Making the costumes

Making the costumes

Costumes on mannequins at Secrets of the Royal Bedchamber
Steph Selmayr, Costume Director for Past Pleasures describes below her experience spending 12 months designing and making the courtiers costume installation for Secrets of the Royal Bedchamber.

The plan

Past Pleasures came to the project as established makers of historically accurate costume that is designed to be worn by live interpreters in the Palace. The intention of the costumes for Secrets of the Royal Bedchamber was a little different. The desire was to depict real courtiers at the court of the Prince and Princess of Wales, George and Caroline, during their summer season of 1716.

Contemporary design

We wanted to balance key elements of the costumes’ historical accuracy in the form of period silhouette, pattern and details, whilst abstracting the design to achieve a contemporary twist on the historical designs in keeping with the overall exhibition approach. To achieve this we explored using many different fabrics including paper – a material that is prominent in the exhibition. Ultimately we decided to use conservation material Tyvek which resembles paper but is far more durable and easier to work with.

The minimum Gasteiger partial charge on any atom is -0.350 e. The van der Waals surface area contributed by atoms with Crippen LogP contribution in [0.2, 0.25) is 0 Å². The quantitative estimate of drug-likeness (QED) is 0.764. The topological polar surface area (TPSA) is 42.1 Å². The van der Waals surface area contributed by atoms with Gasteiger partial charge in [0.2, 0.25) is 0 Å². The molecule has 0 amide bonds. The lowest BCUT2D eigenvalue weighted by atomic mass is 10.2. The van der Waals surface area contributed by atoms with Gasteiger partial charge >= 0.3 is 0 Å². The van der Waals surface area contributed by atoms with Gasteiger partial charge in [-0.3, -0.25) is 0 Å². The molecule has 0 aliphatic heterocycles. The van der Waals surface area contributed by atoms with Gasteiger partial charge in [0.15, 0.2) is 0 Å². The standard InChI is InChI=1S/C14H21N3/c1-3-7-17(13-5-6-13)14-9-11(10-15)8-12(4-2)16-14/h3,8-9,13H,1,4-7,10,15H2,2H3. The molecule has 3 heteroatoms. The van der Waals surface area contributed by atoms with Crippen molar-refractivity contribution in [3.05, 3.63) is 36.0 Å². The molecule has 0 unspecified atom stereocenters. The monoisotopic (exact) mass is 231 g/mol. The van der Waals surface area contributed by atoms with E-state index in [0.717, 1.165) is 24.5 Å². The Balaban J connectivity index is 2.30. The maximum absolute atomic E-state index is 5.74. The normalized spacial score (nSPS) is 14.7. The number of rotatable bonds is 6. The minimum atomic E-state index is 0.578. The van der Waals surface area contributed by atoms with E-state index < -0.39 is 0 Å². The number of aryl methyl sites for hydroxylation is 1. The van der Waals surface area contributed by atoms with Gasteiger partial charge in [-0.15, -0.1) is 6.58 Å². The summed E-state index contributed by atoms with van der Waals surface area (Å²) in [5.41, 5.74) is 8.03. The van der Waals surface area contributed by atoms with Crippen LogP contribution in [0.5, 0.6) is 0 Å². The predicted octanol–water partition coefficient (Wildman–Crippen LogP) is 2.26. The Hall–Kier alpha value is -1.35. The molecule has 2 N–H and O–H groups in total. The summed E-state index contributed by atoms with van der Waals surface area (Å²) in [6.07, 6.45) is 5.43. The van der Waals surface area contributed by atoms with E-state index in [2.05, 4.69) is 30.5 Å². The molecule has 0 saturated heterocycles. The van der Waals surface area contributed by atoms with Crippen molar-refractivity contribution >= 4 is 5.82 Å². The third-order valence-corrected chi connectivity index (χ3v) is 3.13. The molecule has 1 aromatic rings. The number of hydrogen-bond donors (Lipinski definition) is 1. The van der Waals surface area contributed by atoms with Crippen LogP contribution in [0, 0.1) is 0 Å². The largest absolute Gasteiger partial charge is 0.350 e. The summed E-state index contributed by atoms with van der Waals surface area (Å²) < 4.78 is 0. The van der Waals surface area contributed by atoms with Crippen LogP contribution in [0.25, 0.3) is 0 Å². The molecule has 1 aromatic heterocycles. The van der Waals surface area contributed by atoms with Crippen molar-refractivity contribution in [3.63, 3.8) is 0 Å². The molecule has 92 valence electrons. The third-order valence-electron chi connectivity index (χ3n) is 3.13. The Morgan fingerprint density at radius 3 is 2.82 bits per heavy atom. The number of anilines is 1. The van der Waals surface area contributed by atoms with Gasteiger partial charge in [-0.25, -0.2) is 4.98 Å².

The pure white Tyvek fitted the design concept, but also turned out to be ideal for the tricky folded aspects of the costumes which characterize this period’s details in clothing, in particular the pleated skirts on the men’s coats and the folded robing of the ladies' gowns.

Life-like figures

We thought about the physicality of the characters portrayed, looked at portraits, read contemporary comments about them and studied artifactual survivals in order to bring further bring individuality into the costumes.

To denote the higher status of the characters in the Drawing Room we picked out the pocket shape, buttons and cuffs with silver metal lace material. We then chose a fabulous gold fabric for the Prince and Princess of Wales outer garments. Most painstakingly of all we hand punched hundreds of tiny holes in the Tyvek to give the impression of lace collars and cuffs.

Making the costumes was only one of the challenges. To give the figures individuality costume expert Janet Wood individually shaped each of the figures according to historical descriptions of their size and ages.

While it took less time to create an entire outfit –Tyvek does not fray like cloth or silk—it took more time to mount the costumes onto the mannequins to ensure that the displays would stay secure.

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